Receive email updates from Better After 50.
A password will be e-mailed to you.
Our nanny Anna and baby Eddie back in 1989

Our nanny Anna and baby Eddie back in 1989

When my kids were little, we were lucky enough to have nannies to help care for our children.   When Annie was a baby and I went back to work, we hired Sandy, a heavy-set Italian woman who spent hours strolling Annie around Boston’s North End.  Later, when we moved to the suburbs, there was Monica, then Anna from Iowa, then Olga, then Andrea.  Our last nanny was Beth.  Unfortunately, Beth turned out to be a kleptomaniac.  After Beth, we were done with nannies.

But I loved each of our non-kleptomaniac nannies for their loving hearts, for their energy, for the endless hours they spent reading to my kids, for their careful driving, their patience, and for a few, even for their faith in God.

It was Anna from Iowa—our second nanny, who recently thought of me, found me through betterafter50.com and wrote me an email last week.  With a few strokes of her keyboard, she brought me back 25 years and gave me a gift that I will treasure.

Anna came to Boston just before her 21st birthday to help care for two-year-old Annie and very pregnant me.  She had a perky blond ponytail and a personality to match.  She was, of course, young and innocent and beautiful, and worst of all to my 8 1/2 month pregnant body–thin. When she first came to us, I remember thinking, “How am I going to get this beautiful blond out of my house?” But even as a two-year-old, Annie knew “cool,” and she fell in love with Anna, and so did we. Eddie was born shortly after she arrived.

I thought 21 was plenty old to take on the responsibility of a two-year-old and a newborn. What did I know?  I was only 30. I didn’t know then that 21-year-olds still need parenting themselves, and I gave her none. I just saw her as an adult, and she acted like one.  These were the days before cell phones and Skype, so when Anna left Iowa, she really left Iowa. I can’t believe her mother didn’t call me up and insist on a full report, and I can’t believe it never crossed my mind to give her one.

Anna is now 45 and living a great life in a small town on the Mississippi River, on the Iowa/Illinois border. She is a teacher, a mother of two beautiful teenagers of her own. I have frozen her at 21, but her life has gone on, filled with its own joys–getting her teaching degree, getting married, becoming a reading specialist, having kids of her own and the normal hardships of life–touched by divorce, a close relative with cancer, a few regrets here and there.

That year that Anna was with us, nay–that decade, is a blur to me. When I look back at those years, I think of myself as a tense young mother, nervous, fearful, protective, and unsure.  Whenever I was home, I felt I should have been at work. When I was at work, I felt I should have been home. I felt sure that I must have been demanding, critical, unrelenting, and impatient with anyone caring for my children. And I have no doubt that I was, at times.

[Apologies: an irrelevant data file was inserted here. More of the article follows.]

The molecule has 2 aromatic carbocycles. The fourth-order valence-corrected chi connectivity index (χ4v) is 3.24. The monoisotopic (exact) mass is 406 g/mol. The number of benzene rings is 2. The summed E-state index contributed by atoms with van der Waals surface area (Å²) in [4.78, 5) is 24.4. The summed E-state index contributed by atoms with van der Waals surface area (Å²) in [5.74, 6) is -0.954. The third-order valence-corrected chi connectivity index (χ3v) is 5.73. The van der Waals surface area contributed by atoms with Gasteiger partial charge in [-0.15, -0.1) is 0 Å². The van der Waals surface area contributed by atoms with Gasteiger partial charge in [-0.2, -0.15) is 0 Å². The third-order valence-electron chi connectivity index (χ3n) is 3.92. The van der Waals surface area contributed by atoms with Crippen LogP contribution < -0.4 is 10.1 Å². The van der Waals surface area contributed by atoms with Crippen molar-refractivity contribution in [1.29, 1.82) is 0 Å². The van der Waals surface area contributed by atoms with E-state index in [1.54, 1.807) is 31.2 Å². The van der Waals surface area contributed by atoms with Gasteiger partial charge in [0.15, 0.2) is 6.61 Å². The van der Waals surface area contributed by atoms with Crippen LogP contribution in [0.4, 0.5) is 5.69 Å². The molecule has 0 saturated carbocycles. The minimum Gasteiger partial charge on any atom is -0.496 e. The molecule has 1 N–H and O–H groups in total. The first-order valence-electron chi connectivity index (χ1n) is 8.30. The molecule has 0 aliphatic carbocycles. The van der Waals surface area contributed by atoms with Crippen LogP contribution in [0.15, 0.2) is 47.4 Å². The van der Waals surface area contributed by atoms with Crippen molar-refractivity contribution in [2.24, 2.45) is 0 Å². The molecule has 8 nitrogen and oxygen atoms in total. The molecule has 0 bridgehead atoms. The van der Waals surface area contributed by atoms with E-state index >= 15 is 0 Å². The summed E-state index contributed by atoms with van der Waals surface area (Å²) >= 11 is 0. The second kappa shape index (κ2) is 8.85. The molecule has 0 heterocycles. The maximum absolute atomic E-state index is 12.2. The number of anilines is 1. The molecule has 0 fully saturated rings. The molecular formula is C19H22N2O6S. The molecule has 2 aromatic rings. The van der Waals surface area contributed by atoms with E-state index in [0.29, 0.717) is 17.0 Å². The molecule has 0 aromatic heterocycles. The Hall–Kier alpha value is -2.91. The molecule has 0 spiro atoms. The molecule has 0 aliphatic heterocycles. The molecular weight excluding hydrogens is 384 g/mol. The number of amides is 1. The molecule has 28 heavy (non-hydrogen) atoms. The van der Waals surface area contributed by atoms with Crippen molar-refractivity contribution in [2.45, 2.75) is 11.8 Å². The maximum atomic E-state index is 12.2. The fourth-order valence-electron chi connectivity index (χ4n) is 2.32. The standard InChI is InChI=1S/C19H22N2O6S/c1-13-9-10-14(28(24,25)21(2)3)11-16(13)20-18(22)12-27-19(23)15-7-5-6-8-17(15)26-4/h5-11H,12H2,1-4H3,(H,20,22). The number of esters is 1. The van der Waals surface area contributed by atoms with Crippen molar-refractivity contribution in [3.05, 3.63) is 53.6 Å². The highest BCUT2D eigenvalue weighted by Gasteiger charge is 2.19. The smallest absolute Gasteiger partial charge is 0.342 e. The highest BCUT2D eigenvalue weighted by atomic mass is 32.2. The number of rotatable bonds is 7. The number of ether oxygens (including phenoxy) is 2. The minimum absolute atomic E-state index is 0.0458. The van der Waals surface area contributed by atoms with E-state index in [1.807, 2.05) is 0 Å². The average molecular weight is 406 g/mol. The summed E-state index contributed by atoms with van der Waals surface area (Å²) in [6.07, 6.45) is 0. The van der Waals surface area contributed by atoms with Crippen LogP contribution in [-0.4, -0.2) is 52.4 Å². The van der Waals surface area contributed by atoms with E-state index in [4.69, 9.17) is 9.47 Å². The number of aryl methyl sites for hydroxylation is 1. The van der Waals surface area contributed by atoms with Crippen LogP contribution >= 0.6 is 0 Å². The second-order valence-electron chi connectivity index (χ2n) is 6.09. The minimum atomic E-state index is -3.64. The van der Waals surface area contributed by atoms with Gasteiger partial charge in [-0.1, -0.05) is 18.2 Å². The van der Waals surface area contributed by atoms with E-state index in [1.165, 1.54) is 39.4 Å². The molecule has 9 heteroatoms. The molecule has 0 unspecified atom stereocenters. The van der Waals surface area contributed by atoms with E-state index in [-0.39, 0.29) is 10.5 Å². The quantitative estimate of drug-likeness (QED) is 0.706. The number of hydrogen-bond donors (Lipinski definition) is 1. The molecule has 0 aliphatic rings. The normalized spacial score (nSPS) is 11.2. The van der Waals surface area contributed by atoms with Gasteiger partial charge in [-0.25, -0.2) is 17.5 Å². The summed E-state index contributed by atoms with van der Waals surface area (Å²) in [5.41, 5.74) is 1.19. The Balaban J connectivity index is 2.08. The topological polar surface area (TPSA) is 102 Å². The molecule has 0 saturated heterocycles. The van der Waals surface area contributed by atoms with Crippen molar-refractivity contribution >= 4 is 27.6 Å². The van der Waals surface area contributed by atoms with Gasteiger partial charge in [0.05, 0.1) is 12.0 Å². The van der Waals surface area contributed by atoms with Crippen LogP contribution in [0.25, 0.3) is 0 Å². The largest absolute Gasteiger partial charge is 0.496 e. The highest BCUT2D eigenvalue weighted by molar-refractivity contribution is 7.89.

But unlike me, Anna remembered the details of her life with our young family, and she was kind enough to share her memories with me.

She remembered Mike teaching her how to use a stick shift on a busy street in Boston just after she arrived (amazingly, she didn’t take the first plane back to Iowa.)

She remembered that she had a routine every morning:  “Open the blinds, make the coffee, unload the dishes, make OJ, bring in the newspaper, fold the clean laundry.”

She remembered our house security code, which is still our house security code–maybe it is time to change it?

She remembered taking Annie for walks in the deer park near our house (before we knew about Lyme Disease) and watching LA Law with us at night.

She remembered Annie at two, with adorable red curls, insisting on only wearing skirts and leggings–and freaking out when she had to wear socks, because she didn’t like toe seams #firstchildsyndrome.

She remembered one of my brothers taking her out on the town with his buddies for her 21st birthday, and a make-out session in our driveway where she was sure we were watching (we were not).

She remembered learning Jewish expressions, all new to her at the time.  She remembered a family hike when the leaves were changing, a ski trip to New Hampshire.

She remembered that we jammed to the Carpenters on the stereo.

She remembered that we had a whole house intercom, and that one night Mike and I came home from a lovely evening, and “celebrated,” forgetting to turn the intercom off in our bedroom.  Beam me up, Scotty.

She remembered our favorite dessert, “Cindy Cake,” a chocolate chip cake made with Dunkin Hines yellow cake mix, vanilla pudding, chocolate chips and sprinkles, and a sweet and sour chicken recipe that I taught her to make with apricot preserves, French onion soup mix, and red Russian salad dressing (and I wonder why my daughter doesn’t eat processed foods.)

She remembered the bottle of Opium perfume that we had in the downstairs guest bathroom, though I had to remind her why we had it there.  (When Annie was toilet training, she didn’t like the smell of her own pee, and the only way we could get her to “go” was to spray Opium perfume on her wrist #firstchildsyndrome.)

She remembered my mom as a fireball, gorgeous and elegant.

Most importantly to me, she remembered me smiling.

“You and Michael were like my big brother and sister that year.  Flying out to Boston and being your nanny was the best thing I could have done at that point in my life.”

I had no idea.

Anna gave me a gift this holiday season of remembering me fondly, of bringing memories to life that were long buried.  If you can do the same to someone who touched you many years ago, I guarantee it will be a success, and it doesn’t cost a thing.

Thank you, Anna.

 

Don’t miss out on any BA50 stories!
Click here to subscribe.

I Got The Best Gift Ever was last modified: by

Join the Conversation

comments